Improved CPRS for safer climate, jobs, investments Media Release

Mar 27, 2009 - 9:08am

At its appearance today before the Senate Standing Committee on Economics, the independent Climate Institute urged the Government and Senate to improve the CPRS Bill and surrounding policy to help achieve a “double dividend” of an effective global climate agreement and an Australian economy prospering in a carbon-constrained world.

“The costs of climate change are upon us now, as are the job and economic opportunities of climate action,” said John Connor, CEO Climate Institute.

“Delaying appropriate action would be a big mistake, rusting the Australian economy onto its inefficient and polluting base and exposing the economy and vulnerable communities to the impacts of high energy prices when economies rebound.”

The Climate Institute’s submission highlighted the importance of an effective emissions trading scheme as an important part of a broader package of policies including energy efficiency, clean energy incentives, low carbon infrastructure investments and financial regulatory reform.

While the legislation was described as providing a framework that has improved on many of the mistakes of other trading schemes, the Institute pointed to key amendments necessary before it could support the scheme. These focus on three main areas:

  • Amending the objects of the Act and the process for setting scheme caps and gateways to require consideration of the Government’s own statement of the national interest in stabilising global greenhouse gas levels to 450 ppm or lower and enabling Australia to do its fair share of at least 25% reductions of 1990 levels by 2020, in the context of global efforts to that national interest goal;
  • Ensuring public assistance to emission intensive trade exposed industries (EITEIs) and generators is more firmly linked to investment in the transition to low carbon technologies and that there is greater transparency both of those firms receiving support and of real and proxy carbon prices in competitor countries;
  • Increasing the amount of permit revenue directed to low carbon technology research and to financing mitigation and/or adaptation in developing countries.

“Without these or similar amendments and commitments we risk poisoning the ambition in global climate talks and rusting the Australian economy onto its highly polluting and inefficient base,” Mr Connor said.

“The excessive and poorly targeted support for big polluters, insufficient low carbon investment incentives and ignored portfolio climate risks, will create a ‘sub-clime’ economic bubble as sure to burst as the US sub-prime bubble.

“We need amendments and further action to help ensure a safer climate and jobs and investment in an Australian economy prospering in a low carbon world.”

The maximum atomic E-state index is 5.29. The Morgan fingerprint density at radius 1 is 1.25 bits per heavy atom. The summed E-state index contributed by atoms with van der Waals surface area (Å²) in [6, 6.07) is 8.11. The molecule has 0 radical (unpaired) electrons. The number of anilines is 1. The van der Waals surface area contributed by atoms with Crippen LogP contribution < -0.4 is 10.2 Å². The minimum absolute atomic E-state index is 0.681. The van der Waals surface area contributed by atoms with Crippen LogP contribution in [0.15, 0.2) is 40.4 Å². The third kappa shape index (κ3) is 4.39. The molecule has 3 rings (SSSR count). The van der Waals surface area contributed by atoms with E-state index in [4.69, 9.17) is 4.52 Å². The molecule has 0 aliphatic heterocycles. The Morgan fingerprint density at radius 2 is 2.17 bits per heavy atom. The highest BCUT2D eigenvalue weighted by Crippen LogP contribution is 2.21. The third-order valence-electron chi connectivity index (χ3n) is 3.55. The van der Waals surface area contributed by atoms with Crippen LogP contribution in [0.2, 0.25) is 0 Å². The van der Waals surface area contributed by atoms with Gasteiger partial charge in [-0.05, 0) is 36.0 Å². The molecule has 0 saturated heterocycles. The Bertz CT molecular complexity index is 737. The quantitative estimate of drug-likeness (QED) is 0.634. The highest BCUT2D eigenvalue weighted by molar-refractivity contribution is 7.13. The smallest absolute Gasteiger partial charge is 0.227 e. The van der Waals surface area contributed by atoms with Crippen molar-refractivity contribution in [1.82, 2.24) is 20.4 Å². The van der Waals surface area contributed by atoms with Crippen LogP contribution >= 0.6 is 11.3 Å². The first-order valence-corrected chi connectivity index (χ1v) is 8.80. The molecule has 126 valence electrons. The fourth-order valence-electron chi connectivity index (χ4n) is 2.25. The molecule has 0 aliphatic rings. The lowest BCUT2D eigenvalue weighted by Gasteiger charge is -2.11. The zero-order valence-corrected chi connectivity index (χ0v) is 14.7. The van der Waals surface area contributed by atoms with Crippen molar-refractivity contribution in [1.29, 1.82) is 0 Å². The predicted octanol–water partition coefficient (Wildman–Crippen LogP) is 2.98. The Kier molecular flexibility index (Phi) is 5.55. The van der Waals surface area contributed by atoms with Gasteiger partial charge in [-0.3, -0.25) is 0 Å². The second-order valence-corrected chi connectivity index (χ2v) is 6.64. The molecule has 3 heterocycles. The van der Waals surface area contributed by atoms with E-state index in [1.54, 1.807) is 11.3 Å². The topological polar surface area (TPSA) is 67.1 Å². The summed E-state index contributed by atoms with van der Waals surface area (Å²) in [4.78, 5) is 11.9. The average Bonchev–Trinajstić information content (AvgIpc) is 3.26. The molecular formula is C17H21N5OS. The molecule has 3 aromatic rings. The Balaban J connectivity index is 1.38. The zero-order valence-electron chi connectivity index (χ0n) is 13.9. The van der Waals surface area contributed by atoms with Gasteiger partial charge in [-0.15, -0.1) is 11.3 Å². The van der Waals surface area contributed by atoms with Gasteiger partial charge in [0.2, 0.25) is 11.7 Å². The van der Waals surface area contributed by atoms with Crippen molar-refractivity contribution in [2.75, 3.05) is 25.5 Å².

Summary of key recommendations

The Climate Institute submission includes a number of recommendations for the CPRS in response to the exposure draft legislation.

  1. The legislation should be structured in a way that allows the flexibility for Australia to accept a 2020 target consistent with the national interest in Copenhagen in December 2009. In the context of a global effort to that target, Australia’s fair share is at least 25 per cent reductions of 1990 emissions by 2020
  2. The legislation should require the Minister to consider Australia’s national interest of stabilising greenhouse gas levels at 450 ppm or lower when setting targets, caps and gateway.
  3. The legislation should include a commitment to review, recalibrate and ultimately remove the assistance for EITEIs as soon as a new international agreement enters into force and/or Australia’s trading partners introduce domestic policy measures resulting in a direct or indirect carbon price.
  4. A trigger should be placed in CPRS legislation to review EITEIs assistance as soon as any new international agreement is negotiated, with changes flowing from the review immediately where this involves no material net disadvantage (contingent on the agreement entering into force).
  5. The default carbon productivity improvements for EITEIs assistance should be increased to at least 4% per annum. It could also place a cap on the growth of free permits.
  6. The Productivity Commission, or similar organisation, should be empowered to annually report to the Parliament on real, proxy and shadow carbon prices in competitor countries.
  7. Assistance should be tied to a requirement for recipients to prepare and publically report annual and externally audited statements on abatement opportunities. For example, by strengthening the Energy Efficiency Opportunities program including through: extending to greenhouse gas emission abatement opportunities for those receiving EITEI assistance, stronger public reporting requirements on energy efficiency opportunities with longer paybacks; and greater external auditing. Mandatory uptake of energy efficiency opportunities should be foreshadowed as a future option, pending a full evaluation of the EEO program.

The legislation should include a commitment to move to full auctioning of carbon pollution permits, with revenue to be channelled towards the following priorities: vulnerable low income communities; research, development and deployment of clean technologies; and support for adaptation and mitigation in developing countries.

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